Metropolitan Tucson Convention & Visitors Bureau “….. help support 40,000 local jobs…. generate $3 billion in economic impact to the region….more than four million overnight visitors a year….
** http://www.treoaz.org/Industry-Strengths-Tourism.aspx “44,200 employees….. $2 Billion in revenues”quoting Tucson Regional Economic
Opportunities, who list their source as Arizona Workforce Informer February 2007, 2005 Star 200, 2003 County Business Patterns, MTCVB 2004-05 Annual Report
December 3, 2010 By Joe Higgins & Chris DeSimone “Inside Tucson Business ”
Is it just Tucson International Airport (TIA) that will be affected if the F-35 is assigned to Tucson?
Answer: No, Davis-Monthan AFB will also be impacted. Reference is made in the Tucson EIS brochure to the ANG 162nd Operation Snowbird program which is based at DMAFB. “While Davis-Monthan AFB is not a candidate for bedding down the F-35A, a small portion of the F-35A training may require limited use of the flightline and other facilities on Davis-Monthan AFB. Additionally, the Air Force may use airspace managed and scheduled by Davis-Monthan AFB if the Arizona Air National Guard Base at TIA is selected for the F-35A beddown.”
Would the high-accident and high-noise contours expand if the F-35 is assigned to TIA? Could my home be designated “Incompatible with Residential Use”?
Answer: It is very likely that the high-accident and high-noise zones will expand with the assignment of the F-35. Since we have not been told what the exact noise levels will be and the location of the flight paths, it is difficult for citizens who will be impacted to know if their property will be designated “Incompatible with Residential Use”. This designation will likely lower property value and make it more difficult to sell. Before and After the F-35 Contours for Eglin AFB
Lack of Representation:
Has the Tucson City Council or the Pima County Board of Supervisors taken a position on the assignment of the F-35 to Tucson?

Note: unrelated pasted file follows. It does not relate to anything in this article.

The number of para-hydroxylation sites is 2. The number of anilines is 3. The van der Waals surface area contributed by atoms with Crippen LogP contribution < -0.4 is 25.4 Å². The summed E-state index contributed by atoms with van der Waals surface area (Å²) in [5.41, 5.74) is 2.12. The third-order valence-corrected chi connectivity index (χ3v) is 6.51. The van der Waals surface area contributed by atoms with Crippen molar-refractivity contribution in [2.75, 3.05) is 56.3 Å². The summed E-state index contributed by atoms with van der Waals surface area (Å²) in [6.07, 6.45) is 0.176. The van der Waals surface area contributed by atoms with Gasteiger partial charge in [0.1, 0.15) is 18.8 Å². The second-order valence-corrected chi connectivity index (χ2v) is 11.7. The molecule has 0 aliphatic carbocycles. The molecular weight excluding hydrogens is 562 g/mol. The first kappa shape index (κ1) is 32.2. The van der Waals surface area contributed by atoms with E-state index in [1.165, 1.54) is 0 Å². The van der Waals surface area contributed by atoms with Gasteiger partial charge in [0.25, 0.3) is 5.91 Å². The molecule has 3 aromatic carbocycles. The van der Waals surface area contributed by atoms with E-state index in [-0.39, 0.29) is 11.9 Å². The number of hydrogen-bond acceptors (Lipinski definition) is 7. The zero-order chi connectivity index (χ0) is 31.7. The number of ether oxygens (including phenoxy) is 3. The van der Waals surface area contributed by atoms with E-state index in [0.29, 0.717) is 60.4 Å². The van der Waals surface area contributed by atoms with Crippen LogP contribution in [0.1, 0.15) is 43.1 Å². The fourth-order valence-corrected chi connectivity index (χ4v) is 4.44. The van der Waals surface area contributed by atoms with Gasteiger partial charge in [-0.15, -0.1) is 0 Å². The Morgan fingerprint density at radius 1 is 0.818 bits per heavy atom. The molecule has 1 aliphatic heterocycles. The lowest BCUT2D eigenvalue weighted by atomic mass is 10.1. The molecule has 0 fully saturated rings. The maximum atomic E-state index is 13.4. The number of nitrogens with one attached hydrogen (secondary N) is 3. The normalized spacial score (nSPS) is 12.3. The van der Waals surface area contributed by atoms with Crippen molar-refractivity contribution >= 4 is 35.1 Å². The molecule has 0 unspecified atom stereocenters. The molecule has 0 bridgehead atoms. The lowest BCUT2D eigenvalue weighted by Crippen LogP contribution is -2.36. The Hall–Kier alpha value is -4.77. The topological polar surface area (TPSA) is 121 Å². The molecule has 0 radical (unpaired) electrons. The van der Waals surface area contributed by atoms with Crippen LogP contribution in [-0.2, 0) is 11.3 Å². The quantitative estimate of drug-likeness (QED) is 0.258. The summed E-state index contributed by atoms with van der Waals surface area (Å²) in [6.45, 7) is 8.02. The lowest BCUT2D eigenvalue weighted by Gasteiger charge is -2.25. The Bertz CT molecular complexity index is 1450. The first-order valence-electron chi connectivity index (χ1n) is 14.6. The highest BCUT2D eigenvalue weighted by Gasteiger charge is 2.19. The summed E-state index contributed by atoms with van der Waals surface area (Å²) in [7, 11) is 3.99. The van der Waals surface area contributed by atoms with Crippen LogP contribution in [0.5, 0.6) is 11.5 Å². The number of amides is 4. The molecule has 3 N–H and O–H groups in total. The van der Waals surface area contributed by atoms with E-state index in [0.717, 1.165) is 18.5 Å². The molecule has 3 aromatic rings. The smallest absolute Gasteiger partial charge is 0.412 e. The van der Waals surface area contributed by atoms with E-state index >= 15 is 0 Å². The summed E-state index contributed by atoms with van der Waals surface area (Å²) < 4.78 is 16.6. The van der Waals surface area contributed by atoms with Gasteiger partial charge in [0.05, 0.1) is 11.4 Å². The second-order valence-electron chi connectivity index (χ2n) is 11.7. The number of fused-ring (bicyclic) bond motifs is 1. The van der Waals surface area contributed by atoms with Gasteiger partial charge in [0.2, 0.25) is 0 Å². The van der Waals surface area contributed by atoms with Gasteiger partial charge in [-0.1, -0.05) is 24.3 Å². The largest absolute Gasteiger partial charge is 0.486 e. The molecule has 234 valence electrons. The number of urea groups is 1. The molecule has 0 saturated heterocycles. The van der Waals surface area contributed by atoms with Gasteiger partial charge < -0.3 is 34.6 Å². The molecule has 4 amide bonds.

Answer: No Neither governing body has taken a position on the F-35 despite the Mayor’s letter of support written to Air Force leadership. Perhaps, due to the division in the community and strong debate, Councilmembers and the City Manager have to date dodged mounting requests for a flyover and evaluation of the economic impact on urban Tucson. Since computer modeling has little meaning to those who will be impacted should the F-35 be assigned, it will only be at the point when assignment is made that citizens will experience the actual noise. It is likely that citizens will question the lack of due deligence on the part of both the City and Pima County.
Has the D-M 50, the support group for Davis-Monthan AFB, lobbied for bringing the F-35 to Tucson?
Answer: Yes, in 2004, partly through taxpayer funding, the D-M 50 commissioned a White Paper supporting bringing the F-35 to DM. This White Paper was taken to Washington. This prompted a residents’ White Paper.
Are others supporting the F-35 without first securing approval?
Answer: Yes, Congresswoman Giffords has failed to host any public input meetings, but assures the Air Force that the community welcomes the F-35. Mayor Walkup has failed to secure the vote of the City council, yet advocates on City of Tucson letterhead for the F-35. Dr. Shelton, the President of University of Arizona, has failed to engage students and the Faculty Senate and is advocating for more, louder planes over the University.